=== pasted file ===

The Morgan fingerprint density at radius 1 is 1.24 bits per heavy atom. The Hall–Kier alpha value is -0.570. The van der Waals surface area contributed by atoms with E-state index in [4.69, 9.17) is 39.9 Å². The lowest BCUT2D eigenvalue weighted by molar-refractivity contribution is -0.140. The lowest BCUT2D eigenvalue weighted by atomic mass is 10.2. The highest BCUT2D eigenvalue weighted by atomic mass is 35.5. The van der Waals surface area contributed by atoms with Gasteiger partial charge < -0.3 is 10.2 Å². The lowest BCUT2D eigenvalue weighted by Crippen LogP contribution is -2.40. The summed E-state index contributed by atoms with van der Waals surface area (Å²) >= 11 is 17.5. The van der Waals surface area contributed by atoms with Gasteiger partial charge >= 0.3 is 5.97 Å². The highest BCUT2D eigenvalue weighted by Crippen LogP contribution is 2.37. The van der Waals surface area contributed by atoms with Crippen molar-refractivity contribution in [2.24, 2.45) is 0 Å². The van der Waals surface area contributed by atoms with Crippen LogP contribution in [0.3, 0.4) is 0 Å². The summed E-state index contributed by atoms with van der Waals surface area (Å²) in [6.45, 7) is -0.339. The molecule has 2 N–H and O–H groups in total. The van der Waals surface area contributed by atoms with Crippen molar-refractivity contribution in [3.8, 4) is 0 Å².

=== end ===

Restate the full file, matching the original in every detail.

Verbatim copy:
The Morgan fingerprint density at radius 1 is 1.24 bits per heavy atom. The Hall–Kier alpha value is -0.570. The van der Waals surface area contributed by atoms with E-state index in [4.69, 9.17) is 39.9 Å². The lowest BCUT2D eigenvalue weighted by molar-refractivity contribution is -0.140. The lowest BCUT2D eigenvalue weighted by atomic mass is 10.2. The highest BCUT2D eigenvalue weighted by atomic mass is 35.5. The van der Waals surface area contributed by atoms with Gasteiger partial charge < -0.3 is 10.2 Å². The lowest BCUT2D eigenvalue weighted by Crippen LogP contribution is -2.40. The summed E-state index contributed by atoms with van der Waals surface area (Å²) >= 11 is 17.5. The van der Waals surface area contributed by atoms with Gasteiger partial charge >= 0.3 is 5.97 Å². The highest BCUT2D eigenvalue weighted by Crippen LogP contribution is 2.37. The van der Waals surface area contributed by atoms with Crippen molar-refractivity contribution in [2.24, 2.45) is 0 Å². The van der Waals surface area contributed by atoms with Crippen LogP contribution in [0.3, 0.4) is 0 Å². The summed E-state index contributed by atoms with van der Waals surface area (Å²) in [6.45, 7) is -0.339. The molecule has 2 N–H and O–H groups in total. The van der Waals surface area contributed by atoms with Crippen molar-refractivity contribution in [3.8, 4) is 0 Å².